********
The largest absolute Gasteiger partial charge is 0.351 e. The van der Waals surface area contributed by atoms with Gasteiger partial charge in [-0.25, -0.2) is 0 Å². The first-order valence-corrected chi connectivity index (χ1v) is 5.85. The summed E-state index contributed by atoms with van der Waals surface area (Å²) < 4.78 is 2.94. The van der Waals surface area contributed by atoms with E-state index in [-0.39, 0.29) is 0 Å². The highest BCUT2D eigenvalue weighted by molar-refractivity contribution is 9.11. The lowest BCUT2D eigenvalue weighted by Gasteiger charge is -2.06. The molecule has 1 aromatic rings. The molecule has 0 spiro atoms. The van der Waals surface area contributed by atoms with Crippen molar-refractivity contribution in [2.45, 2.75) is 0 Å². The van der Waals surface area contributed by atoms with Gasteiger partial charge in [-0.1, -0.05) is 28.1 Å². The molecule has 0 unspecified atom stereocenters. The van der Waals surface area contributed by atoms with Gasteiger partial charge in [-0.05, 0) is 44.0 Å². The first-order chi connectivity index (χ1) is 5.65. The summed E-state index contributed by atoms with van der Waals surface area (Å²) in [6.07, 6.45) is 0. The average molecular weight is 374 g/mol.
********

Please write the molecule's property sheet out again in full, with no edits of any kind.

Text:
The largest absolute Gasteiger partial charge is 0.351 e. The van der Waals surface area contributed by atoms with Gasteiger partial charge in [-0.25, -0.2) is 0 Å². The first-order valence-corrected chi connectivity index (χ1v) is 5.85. The summed E-state index contributed by atoms with van der Waals surface area (Å²) < 4.78 is 2.94. The van der Waals surface area contributed by atoms with E-state index in [-0.39, 0.29) is 0 Å². The highest BCUT2D eigenvalue weighted by molar-refractivity contribution is 9.11. The lowest BCUT2D eigenvalue weighted by Gasteiger charge is -2.06. The molecule has 1 aromatic rings. The molecule has 0 spiro atoms. The van der Waals surface area contributed by atoms with Crippen molar-refractivity contribution in [2.45, 2.75) is 0 Å². The van der Waals surface area contributed by atoms with Gasteiger partial charge in [-0.1, -0.05) is 28.1 Å². The molecule has 0 unspecified atom stereocenters. The van der Waals surface area contributed by atoms with Gasteiger partial charge in [-0.05, 0) is 44.0 Å². The first-order chi connectivity index (χ1) is 5.65. The summed E-state index contributed by atoms with van der Waals surface area (Å²) in [6.07, 6.45) is 0. The average molecular weight is 374 g/mol.